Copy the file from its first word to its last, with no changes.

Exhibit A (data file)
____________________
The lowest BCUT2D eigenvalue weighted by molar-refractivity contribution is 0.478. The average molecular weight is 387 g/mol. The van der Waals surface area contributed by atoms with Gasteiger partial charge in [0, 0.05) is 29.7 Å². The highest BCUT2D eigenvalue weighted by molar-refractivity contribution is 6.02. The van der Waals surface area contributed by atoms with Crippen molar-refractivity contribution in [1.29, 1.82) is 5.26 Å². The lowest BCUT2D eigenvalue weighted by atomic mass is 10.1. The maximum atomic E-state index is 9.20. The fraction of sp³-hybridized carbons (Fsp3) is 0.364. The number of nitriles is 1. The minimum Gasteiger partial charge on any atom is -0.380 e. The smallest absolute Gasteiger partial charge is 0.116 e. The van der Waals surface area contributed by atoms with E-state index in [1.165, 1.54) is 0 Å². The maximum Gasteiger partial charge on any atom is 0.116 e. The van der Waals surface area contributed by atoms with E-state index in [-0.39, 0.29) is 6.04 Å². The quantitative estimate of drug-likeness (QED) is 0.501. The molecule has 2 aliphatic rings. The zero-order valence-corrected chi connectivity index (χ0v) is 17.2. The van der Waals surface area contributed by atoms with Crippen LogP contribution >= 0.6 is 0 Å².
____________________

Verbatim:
The lowest BCUT2D eigenvalue weighted by molar-refractivity contribution is 0.478. The average molecular weight is 387 g/mol. The van der Waals surface area contributed by atoms with Gasteiger partial charge in [0, 0.05) is 29.7 Å². The highest BCUT2D eigenvalue weighted by molar-refractivity contribution is 6.02. The van der Waals surface area contributed by atoms with Crippen molar-refractivity contribution in [1.29, 1.82) is 5.26 Å². The lowest BCUT2D eigenvalue weighted by atomic mass is 10.1. The maximum atomic E-state index is 9.20. The fraction of sp³-hybridized carbons (Fsp3) is 0.364. The number of nitriles is 1. The minimum Gasteiger partial charge on any atom is -0.380 e. The smallest absolute Gasteiger partial charge is 0.116 e. The van der Waals surface area contributed by atoms with E-state index in [1.165, 1.54) is 0 Å². The maximum Gasteiger partial charge on any atom is 0.116 e. The van der Waals surface area contributed by atoms with E-state index in [-0.39, 0.29) is 6.04 Å². The quantitative estimate of drug-likeness (QED) is 0.501. The molecule has 2 aliphatic rings. The zero-order valence-corrected chi connectivity index (χ0v) is 17.2. The van der Waals surface area contributed by atoms with Crippen LogP contribution >= 0.6 is 0 Å².